owing to difference of customs and outlook, Western films are misunderstood and tend to discredit Western civilisation in the eyes of the masses in India. Such criticism was chiefly directed against “cheap American films.” To give an example of this sort of criticism, a well-known Bishop intimately acquainted with India stated (as reported in the Press) in a speech at a conference in England in 1925:

“The majority of the films, which are chiefly from America, are of sensational and daring murders, crimes, and divorces, and, on the whole, degrade the white women in the eyes of the Indians.”

The National Council of Women in Burma had noted in 1927 (the report relates):

“It is desirable and necessary to ban the numerous pictures in which sex is treated with vulgarity and the physical side of it over-emphasised.” They refer also to “crime” films, the effect of the cinema on children, and other matters.

The report notes that in 1925, the Indian Council of State debated these questions:

In the course of his opening speech [Sir Ebrahim Haroon Jaffer] stated: “I have come to the conclusion that some such action as is suggested in this resolution should be taken in view of the altogether erroneous impression made on the Indian mind of the social life of England, America and other Western lands by many of the cinema films permitted to be shown throughout India, an impression which is decidedly inimical to the interests of the country in general.” Again he said: “A picture which would be perfectly harmless in Europe where all the circumstances would be understood and all the humour or sarcasm immediately recognised, might be of great harm in India.” He referred also to the importation of undesirable films, saying: “It would almost appear that certain of the American producers cater especially for such countries as India and Japan and make films which they would never dare to release in America or England.” “I believe it is also true that any films which are so suggestive as to come under the ban of the Censorship Board of America are silently packed up to places like India, where, up to the present, the authorities have not been so strict in these matters.”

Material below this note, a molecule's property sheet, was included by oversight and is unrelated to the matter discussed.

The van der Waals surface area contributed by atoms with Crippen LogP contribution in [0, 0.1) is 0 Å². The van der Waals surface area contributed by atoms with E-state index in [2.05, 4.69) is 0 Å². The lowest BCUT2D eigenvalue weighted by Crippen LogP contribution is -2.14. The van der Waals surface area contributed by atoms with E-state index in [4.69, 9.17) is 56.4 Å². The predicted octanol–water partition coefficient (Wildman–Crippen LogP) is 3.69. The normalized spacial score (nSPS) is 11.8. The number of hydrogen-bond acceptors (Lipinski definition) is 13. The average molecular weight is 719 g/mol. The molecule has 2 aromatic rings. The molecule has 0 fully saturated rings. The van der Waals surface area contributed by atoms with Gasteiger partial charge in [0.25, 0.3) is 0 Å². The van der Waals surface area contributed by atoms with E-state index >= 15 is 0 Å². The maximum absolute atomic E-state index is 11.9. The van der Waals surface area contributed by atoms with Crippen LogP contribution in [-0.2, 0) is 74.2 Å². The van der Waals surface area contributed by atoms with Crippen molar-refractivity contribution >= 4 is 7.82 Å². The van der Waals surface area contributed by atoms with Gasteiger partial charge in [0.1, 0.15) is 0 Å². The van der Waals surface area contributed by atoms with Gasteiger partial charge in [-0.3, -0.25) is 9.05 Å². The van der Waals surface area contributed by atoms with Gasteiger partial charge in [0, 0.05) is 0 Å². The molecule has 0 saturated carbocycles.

Superintendent, Government Press, 1928 ‘Report Of The Indian Cinematograph Committee 1927 1928‘ Government of India Central Publication Branch, Kolkata, p 2 – 5.

How lucky that the uneducated masses had the British Government of India to protect them from the corruption of their national identity and morals by undesirable colonial commoners. Presumably the Bishop who rallied against the popularity of “cheap American films” had in mind morally uplifting British fare from 1927, like Hitchcocks’s ‘Downhill‘ (about infidelity, and blackmail at a public school) starring Ivor Novello, or Ivor Novello (again) in ‘The Lodger: A Story of the London Fog‘ (a film about a serial killer, which was restored by BFI in 2012). Estelle Brody was also busy in 1927.

In the Mother Country, 1927 was also the year of the Cinematographic Films Act which aimed to counter the growing dominance of the world film market by American film-makers by recreating their vertically integrated system of production, distribution and exhibition. It had the reverse effect to stimulating Britain’s film industry, though: leading to a speculative boom and bust, and to the ‘quota quickie’ system which kept John Mills in work for decades to come, and gave directors like Michael Powell their first break. However, the main effect of the quota system was the dumping of cheap British films on British audiences as ‘B’ pictures to fill long bills in rained-in, Depression-era cinemas.

On page 226, the Indian Cinematograph Committee report has a very interesting table of receipts (Appendix L) from film exhibition in Bombay in 1927. It shows that an Indian film in Nair’s “most wanted” list – ‘Balidan‘ (“Sacrifice”) [12, 921 Rs] – and the silent original of the venereal disease “social interest” picture ‘Bhaneli Bhamini* [13, 114 Rs] – which did almost the same amount of business as the Herbert Brenon production of ‘Beau Geste‘ [13, 182 Rs], and fared well against two other Hollywood hits, Harold Lloyd’s ‘For Heaven’s Sake‘ [16, 671 Rs] and Fred Niblo’s ‘Ben Hur‘ [47, 043 Rs]. It’s worth noting that British films – which had fallen to 5% of the British film market by 1926 from 25% in 1914 – do not feature in the table.

*Bhaneli Bhamini‘ was later remade as another missing film on the list of 21, ‘Griha Laxmi‘ ‘Educated Wife.’ It was released in the same year as S S Milard’sIs Your Daughter Safe‘ aka ‘The Octopus’, which Variety called “possibly the strongest and most dangerous” film of its kind made in America at that point. In an advertisment in the Bombay Chronicle in 1927, ‘Bhaneli Bhamini’ was described as “an excellent warning to the younger generation to beware of venereal disease and take necessary precautions.”